I believe it shows that before the empire can be defeated, its contradictions will have to be exposed in far more severe ways. This country and its economic system are built upon the genocide of colonized peoples, the exploitation of populations abroad, and (especially since 9/11) the perpetuation of endless wars. The American psyche, particularly the psyche of the settler masses, is historically intertwined with an order where the relative comforts enjoyed by those within the empire come at the cost of millions routinely getting killed off or forced to work in miserable conditions. The desire to benefit from empire is so strong that it’s kept many of the American people on the side of the capitalist reaction, even amid mounting capitalist contradictions within the country.


And as is explained in J. Sakai’s brilliant Settlers: The Mythology of the White Proletariat, even self-identified socialists in the U.S. have historically been complicit in the crimes of colonialism; it’s been in their interests as members of the labor aristocracy to forsake true proletarian consciousness and remain tethered to petty-bourgeois reformism.


Under neoliberalism, those who can legitimately consider themselves part of a labor aristocracy has greatly shrunk, and this year’s depression has driven even more people out of a bubble of economic privilege. But as is reflected by U.S. culture’s overwhelming acceptance of imperialist lies like the Uyghur claims, a coordination towards serious anti-imperialist resistance has yet to emerge within the country, at least on a scale that immediately threatens the power structure. The protests of the last four months, while fueled by rising anger at colonial state violence and neoliberal capitalist injustice, aren’t united around a cohesive revolutionary line that involves overthrowing the capitalist state. So the forces of reaction, with their lies about countries like China and their stoking of racism and xenophobia, are still able to dominate the societal narrative.


Yes, the foundations of the U.S. capitalist machine may be falling out, but the American desire to violently dominate and subjugate remains. The reactionary segments of society are concluding that the solution to their growing economic deprivation is not to establish socialism, but to expand imperial control and annex territory from U.S. rivals. This is why Trump’s base would be delighted if he were to invade Venezuela, and then replace Maduro with a neoliberal U.S. puppet regime which serves American capitalist interests. Reflecting the old white aristocratic desires for imperial annexationism, they see the wars for imperial hegemony as tied in with their own material wellbeing.


Thus the accompaniments of this year’s increasing U.S. sanctionsdronings, and bombings with runups towards war with all of Washington’s largest challengers. Continued anti-Russian war games, military encroachments towards China, militarization of Latin America’s right-wing regimes in preparation for war with Venezuela, and recently Iraq War-style propaganda about Iran have all been part of the imperialist reaction.


Whether or not the U.S. actually decides to start a war with one of these countries-which wouldn’t be surprising given the irrational measures that dying empires often resort to-these war campaigns will continue to further America’s internal crises. Self-destructive economic isolationism from China, growing austerity in order to further expand the military budget, and stunted class consciousness among the masses as a result of constant war propaganda are all working to drive U.S. living conditions ever downward.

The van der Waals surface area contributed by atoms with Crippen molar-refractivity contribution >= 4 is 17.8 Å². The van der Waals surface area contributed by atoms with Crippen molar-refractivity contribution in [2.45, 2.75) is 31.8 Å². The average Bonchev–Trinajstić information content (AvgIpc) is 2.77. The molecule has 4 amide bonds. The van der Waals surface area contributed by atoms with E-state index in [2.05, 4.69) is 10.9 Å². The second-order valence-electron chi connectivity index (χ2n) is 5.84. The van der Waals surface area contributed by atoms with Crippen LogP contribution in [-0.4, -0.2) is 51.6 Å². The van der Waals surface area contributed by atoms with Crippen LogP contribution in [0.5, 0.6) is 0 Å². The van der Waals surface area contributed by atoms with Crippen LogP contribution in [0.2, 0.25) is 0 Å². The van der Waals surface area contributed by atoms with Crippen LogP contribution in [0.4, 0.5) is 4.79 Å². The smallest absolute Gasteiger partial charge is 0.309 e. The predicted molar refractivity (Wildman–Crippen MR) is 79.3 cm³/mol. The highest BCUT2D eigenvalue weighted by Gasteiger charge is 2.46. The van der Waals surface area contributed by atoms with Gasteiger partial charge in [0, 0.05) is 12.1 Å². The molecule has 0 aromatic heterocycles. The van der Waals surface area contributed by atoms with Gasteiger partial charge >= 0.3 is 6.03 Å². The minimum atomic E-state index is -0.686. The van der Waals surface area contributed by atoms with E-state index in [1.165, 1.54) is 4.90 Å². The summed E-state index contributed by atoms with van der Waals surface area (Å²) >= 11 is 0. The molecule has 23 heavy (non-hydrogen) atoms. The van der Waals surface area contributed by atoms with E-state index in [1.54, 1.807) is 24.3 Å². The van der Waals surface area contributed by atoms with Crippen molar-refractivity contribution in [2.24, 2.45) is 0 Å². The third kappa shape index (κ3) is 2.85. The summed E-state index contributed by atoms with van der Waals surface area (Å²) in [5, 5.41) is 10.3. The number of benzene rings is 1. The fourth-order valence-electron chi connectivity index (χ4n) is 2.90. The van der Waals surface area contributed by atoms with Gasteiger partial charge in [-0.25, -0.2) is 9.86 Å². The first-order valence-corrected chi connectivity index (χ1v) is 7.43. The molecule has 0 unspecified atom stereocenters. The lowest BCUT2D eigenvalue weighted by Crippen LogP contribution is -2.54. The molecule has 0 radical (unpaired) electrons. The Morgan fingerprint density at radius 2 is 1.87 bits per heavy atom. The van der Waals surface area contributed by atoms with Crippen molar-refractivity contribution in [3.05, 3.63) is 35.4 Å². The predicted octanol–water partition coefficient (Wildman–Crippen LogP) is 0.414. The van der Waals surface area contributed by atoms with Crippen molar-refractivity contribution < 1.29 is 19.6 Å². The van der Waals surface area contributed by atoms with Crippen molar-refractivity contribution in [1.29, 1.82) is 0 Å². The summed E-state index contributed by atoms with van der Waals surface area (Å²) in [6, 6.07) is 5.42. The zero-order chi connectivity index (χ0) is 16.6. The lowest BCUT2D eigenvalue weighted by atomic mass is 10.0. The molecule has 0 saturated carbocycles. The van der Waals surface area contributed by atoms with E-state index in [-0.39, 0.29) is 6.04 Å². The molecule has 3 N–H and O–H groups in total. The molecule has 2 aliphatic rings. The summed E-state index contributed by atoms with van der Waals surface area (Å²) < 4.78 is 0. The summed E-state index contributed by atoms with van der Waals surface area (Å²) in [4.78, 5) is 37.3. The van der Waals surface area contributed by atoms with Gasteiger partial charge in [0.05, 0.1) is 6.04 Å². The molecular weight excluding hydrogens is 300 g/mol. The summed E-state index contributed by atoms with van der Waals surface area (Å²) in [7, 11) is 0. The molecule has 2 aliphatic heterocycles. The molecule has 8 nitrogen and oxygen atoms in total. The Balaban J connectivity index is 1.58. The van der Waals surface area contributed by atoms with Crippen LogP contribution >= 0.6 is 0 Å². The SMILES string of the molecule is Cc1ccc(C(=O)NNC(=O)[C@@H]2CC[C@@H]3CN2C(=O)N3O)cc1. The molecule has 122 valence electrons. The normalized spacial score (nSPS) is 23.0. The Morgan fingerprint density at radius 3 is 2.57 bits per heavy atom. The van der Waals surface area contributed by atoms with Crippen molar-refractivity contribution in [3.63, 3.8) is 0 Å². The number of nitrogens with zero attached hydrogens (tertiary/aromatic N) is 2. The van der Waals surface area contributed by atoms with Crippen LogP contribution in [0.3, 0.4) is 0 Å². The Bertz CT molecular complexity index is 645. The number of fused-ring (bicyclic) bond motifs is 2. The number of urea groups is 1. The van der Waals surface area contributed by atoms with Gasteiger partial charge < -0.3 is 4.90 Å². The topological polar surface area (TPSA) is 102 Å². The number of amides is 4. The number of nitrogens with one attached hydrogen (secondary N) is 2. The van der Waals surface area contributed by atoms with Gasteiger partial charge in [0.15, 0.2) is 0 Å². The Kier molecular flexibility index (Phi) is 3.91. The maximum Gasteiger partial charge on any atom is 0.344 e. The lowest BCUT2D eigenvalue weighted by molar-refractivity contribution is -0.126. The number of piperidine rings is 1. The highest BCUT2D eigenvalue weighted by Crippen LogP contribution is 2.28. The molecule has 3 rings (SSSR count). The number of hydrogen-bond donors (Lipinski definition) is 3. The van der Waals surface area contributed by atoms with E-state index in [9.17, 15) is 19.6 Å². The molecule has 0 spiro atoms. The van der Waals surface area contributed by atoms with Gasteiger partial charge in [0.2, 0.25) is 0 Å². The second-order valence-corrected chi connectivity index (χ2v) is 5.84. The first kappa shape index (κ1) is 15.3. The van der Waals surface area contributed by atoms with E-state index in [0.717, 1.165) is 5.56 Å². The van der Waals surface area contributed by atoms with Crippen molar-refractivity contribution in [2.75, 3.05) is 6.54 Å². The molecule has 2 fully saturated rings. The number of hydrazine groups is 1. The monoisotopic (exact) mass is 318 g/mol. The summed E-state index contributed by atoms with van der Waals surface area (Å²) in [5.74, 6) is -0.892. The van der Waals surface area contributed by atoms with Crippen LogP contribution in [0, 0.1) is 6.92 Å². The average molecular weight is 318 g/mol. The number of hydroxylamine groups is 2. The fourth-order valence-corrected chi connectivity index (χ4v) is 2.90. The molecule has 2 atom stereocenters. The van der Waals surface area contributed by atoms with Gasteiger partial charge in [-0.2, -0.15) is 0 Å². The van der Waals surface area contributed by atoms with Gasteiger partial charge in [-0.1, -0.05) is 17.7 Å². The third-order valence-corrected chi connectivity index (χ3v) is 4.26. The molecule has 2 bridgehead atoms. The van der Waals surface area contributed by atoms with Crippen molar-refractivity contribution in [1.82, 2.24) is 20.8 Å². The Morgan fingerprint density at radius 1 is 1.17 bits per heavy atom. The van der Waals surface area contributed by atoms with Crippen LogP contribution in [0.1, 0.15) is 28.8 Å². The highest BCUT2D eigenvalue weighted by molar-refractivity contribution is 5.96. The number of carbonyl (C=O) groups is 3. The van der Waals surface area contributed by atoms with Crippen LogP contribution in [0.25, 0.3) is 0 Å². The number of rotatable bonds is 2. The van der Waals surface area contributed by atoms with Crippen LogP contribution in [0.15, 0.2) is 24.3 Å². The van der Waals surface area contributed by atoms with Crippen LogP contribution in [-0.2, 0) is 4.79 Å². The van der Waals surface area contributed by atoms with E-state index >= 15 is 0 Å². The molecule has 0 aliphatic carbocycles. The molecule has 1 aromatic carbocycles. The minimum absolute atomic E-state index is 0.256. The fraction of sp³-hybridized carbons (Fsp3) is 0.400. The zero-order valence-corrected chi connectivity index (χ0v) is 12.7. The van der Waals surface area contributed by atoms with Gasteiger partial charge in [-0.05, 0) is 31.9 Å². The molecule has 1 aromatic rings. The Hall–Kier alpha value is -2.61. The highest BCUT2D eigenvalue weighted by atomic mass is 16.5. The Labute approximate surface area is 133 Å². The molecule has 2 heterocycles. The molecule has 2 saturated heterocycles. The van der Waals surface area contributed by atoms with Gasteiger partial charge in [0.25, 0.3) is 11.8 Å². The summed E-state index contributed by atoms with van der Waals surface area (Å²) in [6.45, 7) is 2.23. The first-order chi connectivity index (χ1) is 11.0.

Our only hope is to harness the country’s spiraling capitalist and imperialist contradictions towards building a movement that can take down the empire, a movement that applies the findings of Marxism to our conditions. We need to agitate among the people, showing them why capitalism and imperialism are behind these crises and persuading them to join organizations that can work as facets of the revolutionary vanguard. Those who’ve already chosen to help feed into the American imperial reaction likely won’t join us. But if we don’t take charge, the empire’s psychosis will continue to be able to wreak destruction unchecked.

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If you appreciate my work, I hope you become a one-time or regular donor to my Patreon account. Like most of us, I’m feeling the economic pinch during late-stage capitalism, and I need money to keep fighting for a new system that works for all of us. Go to my Patreon here.

Saturday, September 19, 2020

NATO 2030: A Desperate Plan To Try To Preserve U.S. Imperialist Hegemony

In these last four years since Donald Trump was elected, throwing the core country of the NATO empire into increased uncertainty and volatility, the ruling class within this empire has responded by trying to regain the geopolitical balance of the Obama era. Through his sabotage of international treaties, his bellicose rhetoric, and his creation of trade wars even with U.S. allies, Trump has accelerated the unraveling of the American global order while undermining Washington’s relationship with Europe. This has prompted the purveyors of the liberal order to try to repair these increasingly fragile ties within the imperialist bloc, while moving to consolidate power within the countries that the U.S. empire still firmly controls amid its decline.